“I’m happy to discuss getting to a better place with long-term, specialized, unfettered access. But I will say I think we’re at a point now where if you need to expeditiously get through cases, we want to make sure you do have what you need to complete your reviews and investigations,” Melendez said when asking for a list of information that was challenging for the board to access.

Another factor slowing the PAB’s progress is staff turnover, according to Walker-Cowart. The 167 investigations are divided among three case managers. One manager has 60 cases, the other two have roughly 40 each. Outreach, which the board considers important for building trust in the community, has similarly been affected as it is now handled by just one person in the Public Affairs and Community Engagement department.

The PAB’s primary goal since it started opening investigations last year has been to establish the Disciplinary Matrix. The matrix outlines potential penalty levels and sanctions for Rochester police officers who commit various levels of misconduct, officials say.

Now, for each substantiated misconduct case, the board can recommend discipline or mediation. The RPD then has 30 days to publicly announce if it will implement the PAB’s recommended outcome.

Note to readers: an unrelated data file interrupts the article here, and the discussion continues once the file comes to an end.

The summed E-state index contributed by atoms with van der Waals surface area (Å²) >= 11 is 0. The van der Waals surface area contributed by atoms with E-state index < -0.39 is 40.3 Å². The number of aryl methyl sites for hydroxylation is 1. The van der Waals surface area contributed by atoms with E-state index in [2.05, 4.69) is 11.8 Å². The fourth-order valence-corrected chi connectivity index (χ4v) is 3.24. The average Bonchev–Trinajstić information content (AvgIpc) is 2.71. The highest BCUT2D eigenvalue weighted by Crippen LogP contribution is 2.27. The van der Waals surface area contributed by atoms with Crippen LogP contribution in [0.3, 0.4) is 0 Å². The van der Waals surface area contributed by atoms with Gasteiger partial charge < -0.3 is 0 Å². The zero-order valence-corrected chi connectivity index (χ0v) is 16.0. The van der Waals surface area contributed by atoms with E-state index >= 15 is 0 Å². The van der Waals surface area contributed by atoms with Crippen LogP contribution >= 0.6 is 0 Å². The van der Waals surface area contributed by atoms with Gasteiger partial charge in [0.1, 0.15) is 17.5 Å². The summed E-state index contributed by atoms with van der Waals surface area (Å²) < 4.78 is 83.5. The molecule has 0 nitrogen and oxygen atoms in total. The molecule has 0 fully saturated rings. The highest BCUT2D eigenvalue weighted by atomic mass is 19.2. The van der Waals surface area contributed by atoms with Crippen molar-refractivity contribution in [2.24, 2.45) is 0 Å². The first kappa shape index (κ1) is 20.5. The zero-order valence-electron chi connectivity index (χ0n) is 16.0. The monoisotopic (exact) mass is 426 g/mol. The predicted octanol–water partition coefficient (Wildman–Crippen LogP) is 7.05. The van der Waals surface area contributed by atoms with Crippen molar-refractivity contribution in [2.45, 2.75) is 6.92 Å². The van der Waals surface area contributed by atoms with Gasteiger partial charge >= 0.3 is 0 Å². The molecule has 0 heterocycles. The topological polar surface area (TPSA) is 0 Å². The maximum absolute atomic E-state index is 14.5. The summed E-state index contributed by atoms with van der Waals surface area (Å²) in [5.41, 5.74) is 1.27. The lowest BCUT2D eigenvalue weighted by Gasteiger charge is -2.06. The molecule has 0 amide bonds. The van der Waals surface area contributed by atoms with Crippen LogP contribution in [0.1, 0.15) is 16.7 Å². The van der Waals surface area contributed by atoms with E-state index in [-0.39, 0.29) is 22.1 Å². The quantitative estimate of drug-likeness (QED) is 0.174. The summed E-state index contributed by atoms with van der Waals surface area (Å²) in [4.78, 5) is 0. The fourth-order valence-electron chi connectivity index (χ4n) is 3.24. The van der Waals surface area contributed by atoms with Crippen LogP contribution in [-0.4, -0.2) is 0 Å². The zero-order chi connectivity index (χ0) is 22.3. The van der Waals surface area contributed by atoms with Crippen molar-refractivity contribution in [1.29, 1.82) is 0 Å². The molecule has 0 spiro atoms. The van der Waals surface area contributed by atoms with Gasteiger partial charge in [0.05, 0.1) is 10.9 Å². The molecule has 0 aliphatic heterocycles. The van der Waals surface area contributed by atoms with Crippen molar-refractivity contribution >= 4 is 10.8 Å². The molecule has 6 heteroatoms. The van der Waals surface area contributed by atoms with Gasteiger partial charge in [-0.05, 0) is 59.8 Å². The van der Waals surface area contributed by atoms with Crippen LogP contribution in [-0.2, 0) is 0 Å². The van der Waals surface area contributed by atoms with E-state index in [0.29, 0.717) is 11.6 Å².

“The fact that the Rochester Police Department must explain to the people of this city exactly why or why not they will take the PAB’s recommendation gives something back to the community. In a system that typically lacks transparency, this is a powerful thing,” said PAB Chair Larry Knox when the matrix was announced.

Suggestions for changes to the matrix, which was developed with input from RPD and the Locust Club union, will continue to be accepted on a rolling basis.

The PAB has added three newcomers to its board, ending a string of canceled meetings due to lack of members. The next meeting is scheduled for May 18.

Jacob Schermerhorn is a Rochester Beacon contributing writer.The Beacon welcomes comments and letters from readers who adhere to our comment policy including use of their full, real name. Submissions to the Letters page should be sent to [email protected]